Common Pesticides Stop Bees and Flies From Getting a Good Night’s Sleep and Disrupts Their Memories
Researchers urge UK to keep EU ban on pesticide which has detrimental effect on pollinators.
Just like us, many insects need a decent night’s sleep to function properly, but this might not be possible if they have been exposed to neonicotinoid insecticides, the most common form of insecticide used worldwide, suggests research by academics at the University of Bristol.
Two studies by scientists at Bristol’s Schools of Physiology, Pharmacology and Neuroscience and Biological Sciences have shown these insecticides affect the amount of sleep taken by both bumblebees and fruit flies, which may help us understand why insect pollinators are vanishing from the wild.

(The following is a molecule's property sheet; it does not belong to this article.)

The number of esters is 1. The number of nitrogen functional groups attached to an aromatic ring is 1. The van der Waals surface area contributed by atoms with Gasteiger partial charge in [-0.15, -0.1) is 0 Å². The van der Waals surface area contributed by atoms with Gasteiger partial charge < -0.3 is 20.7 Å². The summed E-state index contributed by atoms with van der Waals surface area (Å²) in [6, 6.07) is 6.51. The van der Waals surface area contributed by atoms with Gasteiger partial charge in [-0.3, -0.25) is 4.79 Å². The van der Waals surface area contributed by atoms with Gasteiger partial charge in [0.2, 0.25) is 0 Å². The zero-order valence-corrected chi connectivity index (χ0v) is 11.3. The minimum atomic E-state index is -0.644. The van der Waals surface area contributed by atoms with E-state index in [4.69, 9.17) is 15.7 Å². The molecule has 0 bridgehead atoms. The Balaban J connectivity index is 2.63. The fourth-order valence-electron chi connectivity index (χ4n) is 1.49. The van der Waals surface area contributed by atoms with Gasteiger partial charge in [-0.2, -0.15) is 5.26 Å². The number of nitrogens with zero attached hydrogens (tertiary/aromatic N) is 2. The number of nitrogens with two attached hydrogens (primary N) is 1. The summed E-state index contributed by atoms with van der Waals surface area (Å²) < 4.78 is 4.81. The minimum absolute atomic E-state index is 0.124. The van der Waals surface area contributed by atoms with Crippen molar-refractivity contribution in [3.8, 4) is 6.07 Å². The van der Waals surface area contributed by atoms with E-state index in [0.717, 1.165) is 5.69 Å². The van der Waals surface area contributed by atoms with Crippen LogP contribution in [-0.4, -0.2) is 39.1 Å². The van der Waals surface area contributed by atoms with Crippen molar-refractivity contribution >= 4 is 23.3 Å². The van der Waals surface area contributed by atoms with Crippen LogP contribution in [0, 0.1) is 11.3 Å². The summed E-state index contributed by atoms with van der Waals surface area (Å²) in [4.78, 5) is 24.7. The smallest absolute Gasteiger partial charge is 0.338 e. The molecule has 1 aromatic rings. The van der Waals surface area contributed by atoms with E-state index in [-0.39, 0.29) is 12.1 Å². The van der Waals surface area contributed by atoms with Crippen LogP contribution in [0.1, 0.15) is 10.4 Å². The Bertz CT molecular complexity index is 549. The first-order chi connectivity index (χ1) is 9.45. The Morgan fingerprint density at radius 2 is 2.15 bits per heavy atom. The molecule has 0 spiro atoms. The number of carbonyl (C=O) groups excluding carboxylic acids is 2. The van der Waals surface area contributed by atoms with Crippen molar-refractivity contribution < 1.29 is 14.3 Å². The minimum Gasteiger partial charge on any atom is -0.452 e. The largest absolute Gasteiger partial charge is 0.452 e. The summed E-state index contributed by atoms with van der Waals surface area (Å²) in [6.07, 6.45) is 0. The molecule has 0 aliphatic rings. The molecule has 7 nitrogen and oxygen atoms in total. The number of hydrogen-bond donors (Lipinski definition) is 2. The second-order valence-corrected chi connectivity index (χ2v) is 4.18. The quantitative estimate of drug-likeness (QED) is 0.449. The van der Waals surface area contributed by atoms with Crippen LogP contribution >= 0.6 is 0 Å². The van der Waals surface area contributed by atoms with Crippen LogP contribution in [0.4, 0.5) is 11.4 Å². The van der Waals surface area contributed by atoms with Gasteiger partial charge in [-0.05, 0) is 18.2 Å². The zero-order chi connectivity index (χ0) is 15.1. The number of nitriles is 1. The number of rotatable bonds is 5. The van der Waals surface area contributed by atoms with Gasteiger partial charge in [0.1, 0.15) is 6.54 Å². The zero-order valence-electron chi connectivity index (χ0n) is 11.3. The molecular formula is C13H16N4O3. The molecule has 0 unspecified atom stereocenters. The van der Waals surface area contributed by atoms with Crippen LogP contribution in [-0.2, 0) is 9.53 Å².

Dr. Kiah Tasman, Teaching Associate in the School of Physiology, Pharmacology and Neuroscience and lead author of the studies, said: “The neonicotinoids we tested had a big effect on the amount of sleep taken by both flies and bees. If an insect was exposed to a similar amount as it might experience on a farm where the pesticide had been applied, it slept less, and its daily behavioral rhythms were knocked out of synch with the normal 24-hour cycle of day and night.”
The fruit fly study published today (January 21, 2021) in Scientific Reports, allowed the researchers to study the impact of the pesticides on the insect brain.
As well as finding that typical agricultural concentrations of neonicotinoids ruined the flies’ ability to remember, the researchers also saw changes in the clock in the fly brain which controls its 24-hour cycle of day and night.